Polikarpov R-Z
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Polikarpov R-Z
Polikarpov R-Z-Natacha.jpg
Polikarpov R-Z "Natacha" of the Spanish Republican Air Force
Role Reconnaissance/Light Bomber
Manufacturer Polikarpov
First flight January 1935
Introduction 1935
Primary user Soviet Air Force
Polikarpov R-5

The Polikarpov R-Z was a Soviet reconnaissance bomber aircraft of the 1930s. It was a revised version of the Polikarpov R-5 which was built in large numbers between 1935 and 1937. It was used in combat during the Spanish Civil War as well as the Winter War and Battle of Khalkhin Gol.

Development and design

The R-Z or R-Zet was developed at the aircraft factory GAZ No 1 (State Aircraft Factory No 1) at Moscow as a development of, and a replacement for the Polikarpov R-5, the standard light reconnaissance bomber of the Soviet Air Force. Based on the R-5SSS, the most advanced variant of the R-5, the R-Z had a new, deeper, monocoque fuselage, with a sliding canopy for the pilot and fixed glazed fairing for the observer. The 544 kW (730 hp) M-17F engine (a licensed built copy of the BMW VI) was replaced with the 611 kW (820 hp) M-34 engine. The R-Z first flew in January 1935 [1] and was accepted for the Soviet Air Force in preference to the competing Kochyerigin LR, also an R-5 derivative. By the time production finished in spring 1937, 1,031 R-Zs had been built.[1]

Operational history

Like its predecessor the R-5, the R-Z was used in large numbers by both the Soviet Air Force and Aeroflot.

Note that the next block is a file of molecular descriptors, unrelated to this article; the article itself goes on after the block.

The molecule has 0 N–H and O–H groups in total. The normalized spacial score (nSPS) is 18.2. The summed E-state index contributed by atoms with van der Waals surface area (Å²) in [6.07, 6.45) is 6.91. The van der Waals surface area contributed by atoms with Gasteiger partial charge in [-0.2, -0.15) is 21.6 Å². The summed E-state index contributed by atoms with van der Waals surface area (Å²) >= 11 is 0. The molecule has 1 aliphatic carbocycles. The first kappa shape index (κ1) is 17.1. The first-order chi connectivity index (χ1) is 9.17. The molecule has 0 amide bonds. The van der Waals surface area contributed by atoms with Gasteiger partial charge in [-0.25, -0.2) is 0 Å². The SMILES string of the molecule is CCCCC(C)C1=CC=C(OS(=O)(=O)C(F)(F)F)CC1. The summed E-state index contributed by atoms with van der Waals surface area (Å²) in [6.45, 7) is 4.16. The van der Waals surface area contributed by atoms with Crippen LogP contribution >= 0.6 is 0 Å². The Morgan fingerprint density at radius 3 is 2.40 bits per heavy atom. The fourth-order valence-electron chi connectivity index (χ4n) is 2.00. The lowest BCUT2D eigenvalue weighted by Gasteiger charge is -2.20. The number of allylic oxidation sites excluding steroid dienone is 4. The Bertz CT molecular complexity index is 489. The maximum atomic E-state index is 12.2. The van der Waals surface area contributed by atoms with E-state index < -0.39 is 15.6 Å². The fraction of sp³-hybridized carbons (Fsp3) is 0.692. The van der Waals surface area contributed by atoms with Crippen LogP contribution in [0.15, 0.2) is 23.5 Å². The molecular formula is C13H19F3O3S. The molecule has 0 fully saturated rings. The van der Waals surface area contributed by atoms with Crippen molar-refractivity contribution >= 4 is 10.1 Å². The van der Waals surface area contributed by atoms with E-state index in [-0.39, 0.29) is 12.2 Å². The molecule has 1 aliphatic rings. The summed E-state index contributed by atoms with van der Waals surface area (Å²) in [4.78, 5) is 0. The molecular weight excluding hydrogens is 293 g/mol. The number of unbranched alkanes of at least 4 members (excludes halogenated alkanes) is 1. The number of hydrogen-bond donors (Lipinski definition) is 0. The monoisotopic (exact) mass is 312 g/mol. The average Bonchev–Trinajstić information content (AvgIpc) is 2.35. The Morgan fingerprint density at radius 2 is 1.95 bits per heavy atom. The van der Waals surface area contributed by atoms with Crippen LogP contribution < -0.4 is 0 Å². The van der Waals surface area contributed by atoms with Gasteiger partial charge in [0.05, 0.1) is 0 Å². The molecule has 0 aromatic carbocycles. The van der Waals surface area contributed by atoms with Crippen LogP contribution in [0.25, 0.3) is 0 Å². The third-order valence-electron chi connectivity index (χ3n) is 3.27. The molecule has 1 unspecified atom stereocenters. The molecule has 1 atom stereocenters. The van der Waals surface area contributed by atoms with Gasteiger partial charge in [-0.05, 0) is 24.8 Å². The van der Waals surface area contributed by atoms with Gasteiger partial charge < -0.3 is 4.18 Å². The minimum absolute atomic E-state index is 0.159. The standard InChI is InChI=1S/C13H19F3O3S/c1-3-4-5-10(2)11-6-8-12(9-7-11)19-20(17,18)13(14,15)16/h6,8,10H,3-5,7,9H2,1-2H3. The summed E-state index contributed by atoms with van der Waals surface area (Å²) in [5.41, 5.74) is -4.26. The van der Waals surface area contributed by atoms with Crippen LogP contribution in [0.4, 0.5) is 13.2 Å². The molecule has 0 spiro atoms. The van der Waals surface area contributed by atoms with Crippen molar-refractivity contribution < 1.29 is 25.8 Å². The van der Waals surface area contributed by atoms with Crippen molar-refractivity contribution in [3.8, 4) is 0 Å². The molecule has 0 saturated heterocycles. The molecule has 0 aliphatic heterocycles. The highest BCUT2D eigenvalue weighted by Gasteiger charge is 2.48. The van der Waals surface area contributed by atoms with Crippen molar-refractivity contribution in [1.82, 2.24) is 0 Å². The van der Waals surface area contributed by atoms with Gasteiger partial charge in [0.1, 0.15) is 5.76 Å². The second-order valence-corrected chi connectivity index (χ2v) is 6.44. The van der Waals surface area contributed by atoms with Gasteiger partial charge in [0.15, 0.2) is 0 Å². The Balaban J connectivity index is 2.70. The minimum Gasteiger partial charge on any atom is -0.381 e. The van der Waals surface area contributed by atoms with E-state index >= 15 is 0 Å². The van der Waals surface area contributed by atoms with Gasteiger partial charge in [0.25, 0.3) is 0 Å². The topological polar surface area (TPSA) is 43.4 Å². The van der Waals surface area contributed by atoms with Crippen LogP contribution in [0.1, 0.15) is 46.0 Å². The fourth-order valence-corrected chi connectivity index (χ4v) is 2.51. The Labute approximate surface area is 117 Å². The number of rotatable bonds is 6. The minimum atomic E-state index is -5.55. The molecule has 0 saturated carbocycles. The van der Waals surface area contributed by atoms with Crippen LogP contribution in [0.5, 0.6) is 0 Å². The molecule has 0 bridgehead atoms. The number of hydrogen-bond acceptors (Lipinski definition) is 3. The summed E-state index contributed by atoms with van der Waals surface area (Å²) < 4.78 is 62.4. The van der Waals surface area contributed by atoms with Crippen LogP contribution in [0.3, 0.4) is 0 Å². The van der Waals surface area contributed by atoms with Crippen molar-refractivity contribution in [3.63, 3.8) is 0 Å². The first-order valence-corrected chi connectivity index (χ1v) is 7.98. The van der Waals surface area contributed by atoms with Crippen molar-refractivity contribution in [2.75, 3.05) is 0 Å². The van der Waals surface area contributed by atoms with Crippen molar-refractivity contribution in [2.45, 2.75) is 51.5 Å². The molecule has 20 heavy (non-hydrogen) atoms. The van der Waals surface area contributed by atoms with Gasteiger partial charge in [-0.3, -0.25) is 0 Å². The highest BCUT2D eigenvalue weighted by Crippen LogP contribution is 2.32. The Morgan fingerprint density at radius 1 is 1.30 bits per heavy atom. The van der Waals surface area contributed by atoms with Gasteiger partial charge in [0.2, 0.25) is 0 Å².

Its first use in combat was during the Spanish Civil War from 1937. 61 R-Zs were delivered to the Spanish Republican Air Force,[2] where they were nicknamed Natacha.[3] These were heavily used, flying in tight formations and using co-ordinated defensive fire to defend against fighter attack, while returning individually at low levels.[2] Despite these protective measures and the Soviet fighters escort, the R-Zs were easy prey for the FIAT CR.32s, the main fighter of the Nationalists. On 14 July 1937, in the Brunete sector, on the extreme left of the Nationalist Madrid Army Corps, the squadron of Spanish ace Joaquín García Morato intercepted a squadron of R-Zs escorted by a number of Polikarpov I-16s Rata. The Nationalist pilots dived through the fighters escort, and attacked the R-Zs, shooting down five. [4] On 24 December 1938, another group of CR.32s, still led by Morato, while escorting Junkers Ju 52s and Savoia Marchetti SM.79s, spotted a formation of eleven R-Z "Natashas" from the 2ª Escuadrilla, Grupo 30 (which had a total of 60 planes) escorted by Ratas, over Cap de la Serra. The Nationalist pilots dived to attack, and in a few minutes they destroyed nine of the R-Zs.[5][6]

Although many R-Zs were damaged by ground fire, and the 2ª Escuadrilla, Grupo 30 lost 9 of their 60 aircraft in one day on 24 December 1938,[7] overall losses were relatively low [8] with 36 of the 61 delivered surviving to be captured by the Nationalists at the end of the war in April 1939.[9]